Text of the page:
A: Social media has been a great way to actually grow membership. For most of our organizations, it is a wonderful vehicle to get the message out. For a lot of organizations now, conferences, events, and education are their top revenue drivers. Membership is always critical. That’s Associations International’s claim to fame: that we grow membership and we grow conferences. And if there’s an association out there that wants to be under the A.I. family, they have to want to grow.
Q: Do you run an association like a business?
A: It has to be a business. And it’s owned by the membership. So, the board of directors has a fiduciary responsibility. It’s a misnomer to think that nonprofits don’t make a profit. You do make a profit. You spend it back with the membership. You just don’t pocket it. It’s the members’ money. So, whether you’re putting it into reserves for a rainy day or you’re reinvesting in education, you have to run it like a business.
Q: In this era, we hear a lot about collaboration versus hierarchy and top down, vertical leadership. Do you see that happening in the association world?
A: The members all collaborate. And whether it’s the traditional task force model or it’s think tanks that we put together of special interest groups within membership, it is what drives the industry. Within the spa world, for example, we really tried to define an industry, so people didn’t think we were hot tubs. That was a big challenge for us. And the members helped us do that by educating the consumer and really collaborating. We also do that in-house within our own employees. That collaboration across industries is what makes us better. I learn so much from the coaching industry, the technology industry, and finance industry. If I was by myself as a single association executive with a small staff, I wouldn’t have that bench. So, there’s collaboration at every level.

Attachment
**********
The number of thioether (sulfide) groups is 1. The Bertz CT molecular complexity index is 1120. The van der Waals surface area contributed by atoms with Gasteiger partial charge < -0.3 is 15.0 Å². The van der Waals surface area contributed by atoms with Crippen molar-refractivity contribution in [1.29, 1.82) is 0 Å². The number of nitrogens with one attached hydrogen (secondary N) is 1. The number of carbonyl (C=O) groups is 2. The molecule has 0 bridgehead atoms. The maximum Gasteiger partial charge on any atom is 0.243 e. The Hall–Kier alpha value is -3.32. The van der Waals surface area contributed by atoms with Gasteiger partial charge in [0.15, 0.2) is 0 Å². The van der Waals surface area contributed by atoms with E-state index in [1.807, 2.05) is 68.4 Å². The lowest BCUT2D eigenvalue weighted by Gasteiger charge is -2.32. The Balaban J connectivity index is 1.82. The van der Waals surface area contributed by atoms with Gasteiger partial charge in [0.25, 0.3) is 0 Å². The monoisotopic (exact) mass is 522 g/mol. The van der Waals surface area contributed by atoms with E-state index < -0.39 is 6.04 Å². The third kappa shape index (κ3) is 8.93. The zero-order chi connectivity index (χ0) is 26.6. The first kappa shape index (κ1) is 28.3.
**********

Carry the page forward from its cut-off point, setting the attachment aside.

Q: What’s your view of professional development for staff? Do you offer opportunities for staff to learn, and grow?
A: As I mentioned, ASAE is our governing body — our association. And with education and networking the top two reasons that people join we think it’s important that our employees are also well-educated not only within the field where they’re assigned — whether it’s finance, technology, or even spas — but also their professional growth, what they want to do. That’s really the beauty of working in an association because you’re kind of a “Jack of All Trades.” You get to dabble in PR and marketing and writing for a trade journal or doing events. If you’re not sure what you want to do when you grow up, it’s a great gateway to come in and learn a little bit about everything. We also support locally. A lot of our staff have gone through Leadership Lexington and have participated in Commerce Lexington’s Emerge Conference. We invest heavily in our employees. We have been one of Kentucky’s “Best Places to Work” for 4 years in a row. Our employees fill out those surveys and they decide that we’re one of Kentucky’s best places to work.